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Astronomy Class Names Asteroid ‘Testudo’

By Karen Shih ’09

Whether gleaming on his overlook at the top of McKeldin Mall or sneaking up to tap your shoulder at a football game, Testudo seems to be everywhere. Now, he’s reached his pinnacle—up in the night sky.

Meet the “Testudo” asteroid, named by University of Maryland students in ASTR315, “Astronomy in Practice” and confirmed by the International Astronomical Union on Monday. Located in the main belt of asteroids that orbit between Mars and Jupiter, it is shaped “kind of like a bumpy egg,” and is about 4 kilometers across, said astronomy Principal Lecturer Melissa Hayes-Gehrke.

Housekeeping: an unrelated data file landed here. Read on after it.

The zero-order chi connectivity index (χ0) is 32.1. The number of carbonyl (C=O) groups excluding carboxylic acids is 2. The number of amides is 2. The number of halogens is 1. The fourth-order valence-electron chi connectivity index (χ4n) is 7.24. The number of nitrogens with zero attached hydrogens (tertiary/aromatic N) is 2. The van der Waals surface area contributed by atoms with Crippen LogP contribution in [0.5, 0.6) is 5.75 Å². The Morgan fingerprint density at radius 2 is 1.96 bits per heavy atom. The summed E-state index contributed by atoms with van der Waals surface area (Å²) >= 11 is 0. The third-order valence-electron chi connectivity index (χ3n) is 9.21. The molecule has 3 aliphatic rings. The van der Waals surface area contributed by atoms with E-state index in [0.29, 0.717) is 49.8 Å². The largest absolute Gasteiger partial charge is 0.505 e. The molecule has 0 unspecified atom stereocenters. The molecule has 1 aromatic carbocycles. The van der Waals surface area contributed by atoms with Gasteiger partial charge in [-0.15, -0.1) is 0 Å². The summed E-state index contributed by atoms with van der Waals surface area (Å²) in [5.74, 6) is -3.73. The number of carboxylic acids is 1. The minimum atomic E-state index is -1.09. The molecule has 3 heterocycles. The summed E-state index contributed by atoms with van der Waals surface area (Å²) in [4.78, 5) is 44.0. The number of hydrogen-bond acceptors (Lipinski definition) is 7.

Designed for non-astronomy majors, the course uses telescopes to observe the rotation periods of asteroids that haven’t had their rotations measured before.

“Usually the discoverer gets to name it, but this one had been discovered in 1985 and hadn’t been named yet,” presenting an unusual opportunity, said Hayes-Gehrke, who teaches the class each spring. “The students were excited to do it.”

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